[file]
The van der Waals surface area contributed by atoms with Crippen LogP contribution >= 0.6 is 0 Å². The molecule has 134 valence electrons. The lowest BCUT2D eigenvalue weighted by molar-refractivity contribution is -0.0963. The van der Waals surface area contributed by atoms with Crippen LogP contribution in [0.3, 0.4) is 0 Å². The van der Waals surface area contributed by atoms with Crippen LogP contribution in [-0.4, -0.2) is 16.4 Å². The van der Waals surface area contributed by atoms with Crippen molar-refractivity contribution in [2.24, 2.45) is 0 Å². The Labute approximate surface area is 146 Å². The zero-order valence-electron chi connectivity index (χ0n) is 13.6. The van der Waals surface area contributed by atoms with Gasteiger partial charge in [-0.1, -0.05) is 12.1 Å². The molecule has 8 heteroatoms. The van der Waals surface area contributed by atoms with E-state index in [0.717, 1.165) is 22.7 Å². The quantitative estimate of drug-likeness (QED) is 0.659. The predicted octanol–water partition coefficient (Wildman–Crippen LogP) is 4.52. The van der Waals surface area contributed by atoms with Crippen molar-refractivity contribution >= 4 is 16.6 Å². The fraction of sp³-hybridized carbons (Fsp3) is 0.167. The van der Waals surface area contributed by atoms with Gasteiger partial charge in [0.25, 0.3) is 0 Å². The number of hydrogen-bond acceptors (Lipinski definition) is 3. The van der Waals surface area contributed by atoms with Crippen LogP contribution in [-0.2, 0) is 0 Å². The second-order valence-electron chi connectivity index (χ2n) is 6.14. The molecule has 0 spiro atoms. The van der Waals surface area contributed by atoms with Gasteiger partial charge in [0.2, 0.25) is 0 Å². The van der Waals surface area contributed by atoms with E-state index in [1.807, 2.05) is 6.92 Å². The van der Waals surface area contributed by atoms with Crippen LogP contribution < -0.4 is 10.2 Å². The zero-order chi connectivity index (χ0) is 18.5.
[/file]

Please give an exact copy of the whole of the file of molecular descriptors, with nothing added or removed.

The van der Waals surface area contributed by atoms with Crippen LogP contribution >= 0.6 is 0 Å². The molecule has 134 valence electrons. The lowest BCUT2D eigenvalue weighted by molar-refractivity contribution is -0.0963. The van der Waals surface area contributed by atoms with Crippen LogP contribution in [0.3, 0.4) is 0 Å². The van der Waals surface area contributed by atoms with Crippen LogP contribution in [-0.4, -0.2) is 16.4 Å². The van der Waals surface area contributed by atoms with Crippen molar-refractivity contribution in [2.24, 2.45) is 0 Å². The Labute approximate surface area is 146 Å². The zero-order valence-electron chi connectivity index (χ0n) is 13.6. The van der Waals surface area contributed by atoms with Gasteiger partial charge in [-0.1, -0.05) is 12.1 Å². The molecule has 8 heteroatoms. The van der Waals surface area contributed by atoms with E-state index in [0.717, 1.165) is 22.7 Å². The quantitative estimate of drug-likeness (QED) is 0.659. The predicted octanol–water partition coefficient (Wildman–Crippen LogP) is 4.52. The van der Waals surface area contributed by atoms with Crippen molar-refractivity contribution >= 4 is 16.6 Å². The fraction of sp³-hybridized carbons (Fsp3) is 0.167. The van der Waals surface area contributed by atoms with Gasteiger partial charge in [0.25, 0.3) is 0 Å². The number of hydrogen-bond acceptors (Lipinski definition) is 3. The van der Waals surface area contributed by atoms with Crippen LogP contribution in [-0.2, 0) is 0 Å². The second-order valence-electron chi connectivity index (χ2n) is 6.14. The molecule has 0 spiro atoms. The van der Waals surface area contributed by atoms with Gasteiger partial charge in [0.2, 0.25) is 0 Å². The van der Waals surface area contributed by atoms with E-state index in [1.807, 2.05) is 6.92 Å². The van der Waals surface area contributed by atoms with Crippen LogP contribution < -0.4 is 10.2 Å². The zero-order chi connectivity index (χ0) is 18.5.